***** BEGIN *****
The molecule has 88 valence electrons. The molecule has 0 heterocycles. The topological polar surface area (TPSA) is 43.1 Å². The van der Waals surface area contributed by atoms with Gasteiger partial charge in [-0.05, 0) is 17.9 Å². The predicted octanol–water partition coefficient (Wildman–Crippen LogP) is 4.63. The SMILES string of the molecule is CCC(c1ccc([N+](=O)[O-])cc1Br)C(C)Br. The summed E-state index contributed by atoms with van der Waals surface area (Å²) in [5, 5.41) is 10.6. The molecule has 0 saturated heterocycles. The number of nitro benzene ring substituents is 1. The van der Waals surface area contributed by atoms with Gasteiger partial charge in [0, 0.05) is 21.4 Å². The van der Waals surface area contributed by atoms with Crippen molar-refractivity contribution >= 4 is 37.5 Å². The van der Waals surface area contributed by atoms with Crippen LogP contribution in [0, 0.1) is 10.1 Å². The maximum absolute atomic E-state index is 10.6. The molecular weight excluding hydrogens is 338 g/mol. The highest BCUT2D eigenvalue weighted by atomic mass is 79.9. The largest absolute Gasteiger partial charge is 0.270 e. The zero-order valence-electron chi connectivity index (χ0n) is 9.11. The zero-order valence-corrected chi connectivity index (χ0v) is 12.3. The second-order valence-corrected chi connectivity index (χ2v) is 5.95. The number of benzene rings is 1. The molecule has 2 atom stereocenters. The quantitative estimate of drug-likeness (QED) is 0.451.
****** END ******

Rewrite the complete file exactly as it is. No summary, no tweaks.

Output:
The molecule has 88 valence electrons. The molecule has 0 heterocycles. The topological polar surface area (TPSA) is 43.1 Å². The van der Waals surface area contributed by atoms with Gasteiger partial charge in [-0.05, 0) is 17.9 Å². The predicted octanol–water partition coefficient (Wildman–Crippen LogP) is 4.63. The SMILES string of the molecule is CCC(c1ccc([N+](=O)[O-])cc1Br)C(C)Br. The summed E-state index contributed by atoms with van der Waals surface area (Å²) in [5, 5.41) is 10.6. The molecule has 0 saturated heterocycles. The number of nitro benzene ring substituents is 1. The van der Waals surface area contributed by atoms with Gasteiger partial charge in [0, 0.05) is 21.4 Å². The van der Waals surface area contributed by atoms with Crippen molar-refractivity contribution >= 4 is 37.5 Å². The van der Waals surface area contributed by atoms with Crippen LogP contribution in [0, 0.1) is 10.1 Å². The maximum absolute atomic E-state index is 10.6. The molecular weight excluding hydrogens is 338 g/mol. The highest BCUT2D eigenvalue weighted by atomic mass is 79.9. The largest absolute Gasteiger partial charge is 0.270 e. The zero-order valence-electron chi connectivity index (χ0n) is 9.11. The zero-order valence-corrected chi connectivity index (χ0v) is 12.3. The second-order valence-corrected chi connectivity index (χ2v) is 5.95. The number of benzene rings is 1. The molecule has 2 atom stereocenters. The quantitative estimate of drug-likeness (QED) is 0.451.